Tutunzane: Scale-Up of Home-Based Care Activities for People Living with HIV/AIDS
Building upon Pathfinder's community home-based care work in Tanzania, the CDC-funded Tutunzane project provided care and support to people living with HIV and AIDS as well as their families. Pathfinder worked to improve the quality and range of HIV services available to patients in Tanzania and also assisted their efforts to reintegrate into their communities.
Home-based care continues to be an important element of our work in Tanzania. With the help of a two-way referral system between facility and community, Pathfinder assisted thousands of families in accessing additional services such as family planning and prevention of mother-to-child transmission.
Pathfinder coordinated clinical care training for Ministry of Health and Social Welfare health providers to better serve survivors of gender-based violence and violence against children. Through Tutunzane, Pathfinder continued to support the provision of services with a focus on vulnerable children, and support to the Zanzibar AIDS Control Program, the National AIDS Control Program, and the Muhimbili University for Health and Allied Sciences to build national capacities for quality behavior change programming.
Meeting the Reproductive Health Needs of Youth Living with HIV in Tanzania: A qualitative study exploring the experiences and perceptions of young home based care clients, their caregivers, and care providers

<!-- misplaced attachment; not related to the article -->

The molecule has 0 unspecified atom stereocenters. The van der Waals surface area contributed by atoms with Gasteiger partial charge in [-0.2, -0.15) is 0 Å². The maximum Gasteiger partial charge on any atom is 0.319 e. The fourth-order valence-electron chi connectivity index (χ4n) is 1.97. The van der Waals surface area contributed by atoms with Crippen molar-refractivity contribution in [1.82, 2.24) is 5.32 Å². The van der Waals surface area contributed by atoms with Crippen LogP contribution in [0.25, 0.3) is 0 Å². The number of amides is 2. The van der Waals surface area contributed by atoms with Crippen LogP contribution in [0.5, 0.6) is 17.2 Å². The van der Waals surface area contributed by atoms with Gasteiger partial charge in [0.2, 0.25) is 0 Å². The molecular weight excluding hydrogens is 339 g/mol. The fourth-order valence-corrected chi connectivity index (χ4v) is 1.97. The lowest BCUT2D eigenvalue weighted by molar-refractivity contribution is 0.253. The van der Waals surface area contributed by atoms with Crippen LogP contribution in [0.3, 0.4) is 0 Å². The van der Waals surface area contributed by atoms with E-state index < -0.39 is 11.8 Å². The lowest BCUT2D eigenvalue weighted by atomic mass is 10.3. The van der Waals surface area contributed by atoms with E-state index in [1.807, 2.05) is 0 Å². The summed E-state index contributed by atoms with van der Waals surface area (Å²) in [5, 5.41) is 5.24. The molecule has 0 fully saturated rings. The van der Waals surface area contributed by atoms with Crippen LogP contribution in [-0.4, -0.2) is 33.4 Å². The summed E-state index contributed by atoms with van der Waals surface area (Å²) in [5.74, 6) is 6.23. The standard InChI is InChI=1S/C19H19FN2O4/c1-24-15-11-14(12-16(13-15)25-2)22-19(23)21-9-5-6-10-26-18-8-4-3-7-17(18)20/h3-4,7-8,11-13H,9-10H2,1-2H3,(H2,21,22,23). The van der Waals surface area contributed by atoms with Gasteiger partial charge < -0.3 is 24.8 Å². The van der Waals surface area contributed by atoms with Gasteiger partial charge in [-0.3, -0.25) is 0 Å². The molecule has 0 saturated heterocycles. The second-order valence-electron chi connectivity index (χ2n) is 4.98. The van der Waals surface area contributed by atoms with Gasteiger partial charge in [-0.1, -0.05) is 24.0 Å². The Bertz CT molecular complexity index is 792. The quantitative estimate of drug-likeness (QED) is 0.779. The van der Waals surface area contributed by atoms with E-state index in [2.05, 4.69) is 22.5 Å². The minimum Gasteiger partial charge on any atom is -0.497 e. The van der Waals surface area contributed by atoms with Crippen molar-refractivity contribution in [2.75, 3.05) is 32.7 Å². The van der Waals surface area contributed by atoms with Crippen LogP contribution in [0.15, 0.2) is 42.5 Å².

This qualitative study explores the experiences, perceptions and reproductive health needs of young people (15-24) living with HIV who are enrolled in Home Based Care (HBC) programs.
The study documents the concerns of people living with HIV and AIDS, community health workers, primary care providers, and other stakeholders to inform Pathfinder's support to national efforts to scale-up community home-based care.
PAST PROJECT: Using Community Scorecards, this project empowered citizens in Tanzania to improve the quality of their own reproductive health services.
PAST PROJECT: This project worked to improve, scale up, and institutionalize HIV and AIDS prevention and youth-friendly sexual and reproductive health services. Institutional capacity building was a key component of the project.
This paper offers a critical overview of social science research presented at the 2014 International AIDS Conference in Melbourne, Australia.
People living across Tanzania's northern rangelands will benefit from a $12 million project aimed at improving livelihood, ecosystems, governance, and economic growth across.